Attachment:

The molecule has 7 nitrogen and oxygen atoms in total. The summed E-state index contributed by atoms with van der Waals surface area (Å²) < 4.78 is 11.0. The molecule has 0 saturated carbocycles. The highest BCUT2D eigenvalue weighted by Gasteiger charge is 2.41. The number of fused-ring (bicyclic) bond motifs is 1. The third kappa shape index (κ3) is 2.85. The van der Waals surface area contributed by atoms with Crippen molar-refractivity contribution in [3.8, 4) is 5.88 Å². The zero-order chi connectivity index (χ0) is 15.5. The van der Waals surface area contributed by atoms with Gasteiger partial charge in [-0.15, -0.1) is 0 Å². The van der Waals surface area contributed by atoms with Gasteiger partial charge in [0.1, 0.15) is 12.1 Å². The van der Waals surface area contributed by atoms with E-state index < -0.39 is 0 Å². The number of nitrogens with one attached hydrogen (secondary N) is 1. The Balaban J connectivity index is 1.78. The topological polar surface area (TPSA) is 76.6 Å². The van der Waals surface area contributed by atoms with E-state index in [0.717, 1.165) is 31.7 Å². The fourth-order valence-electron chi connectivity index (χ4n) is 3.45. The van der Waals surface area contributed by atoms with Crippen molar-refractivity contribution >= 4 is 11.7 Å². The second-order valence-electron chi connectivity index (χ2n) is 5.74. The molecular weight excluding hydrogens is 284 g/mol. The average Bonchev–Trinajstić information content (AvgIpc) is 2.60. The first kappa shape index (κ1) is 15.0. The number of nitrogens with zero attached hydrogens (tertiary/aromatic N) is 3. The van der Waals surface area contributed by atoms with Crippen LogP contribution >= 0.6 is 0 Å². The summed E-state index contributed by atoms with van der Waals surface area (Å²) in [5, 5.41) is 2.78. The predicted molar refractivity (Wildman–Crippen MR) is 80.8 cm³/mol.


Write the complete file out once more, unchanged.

The molecule has 7 nitrogen and oxygen atoms in total. The summed E-state index contributed by atoms with van der Waals surface area (Å²) < 4.78 is 11.0. The molecule has 0 saturated carbocycles. The highest BCUT2D eigenvalue weighted by Gasteiger charge is 2.41. The number of fused-ring (bicyclic) bond motifs is 1. The third kappa shape index (κ3) is 2.85. The van der Waals surface area contributed by atoms with Crippen molar-refractivity contribution in [3.8, 4) is 5.88 Å². The zero-order chi connectivity index (χ0) is 15.5. The van der Waals surface area contributed by atoms with Gasteiger partial charge in [-0.15, -0.1) is 0 Å². The van der Waals surface area contributed by atoms with Gasteiger partial charge in [0.1, 0.15) is 12.1 Å². The van der Waals surface area contributed by atoms with E-state index < -0.39 is 0 Å². The number of nitrogens with one attached hydrogen (secondary N) is 1. The Balaban J connectivity index is 1.78. The topological polar surface area (TPSA) is 76.6 Å². The van der Waals surface area contributed by atoms with E-state index in [0.717, 1.165) is 31.7 Å². The fourth-order valence-electron chi connectivity index (χ4n) is 3.45. The van der Waals surface area contributed by atoms with Crippen molar-refractivity contribution >= 4 is 11.7 Å². The second-order valence-electron chi connectivity index (χ2n) is 5.74. The molecular weight excluding hydrogens is 284 g/mol. The average Bonchev–Trinajstić information content (AvgIpc) is 2.60. The first kappa shape index (κ1) is 15.0. The number of nitrogens with zero attached hydrogens (tertiary/aromatic N) is 3. The van der Waals surface area contributed by atoms with Crippen LogP contribution >= 0.6 is 0 Å². The summed E-state index contributed by atoms with van der Waals surface area (Å²) in [5, 5.41) is 2.78. The predicted molar refractivity (Wildman–Crippen MR) is 80.8 cm³/mol.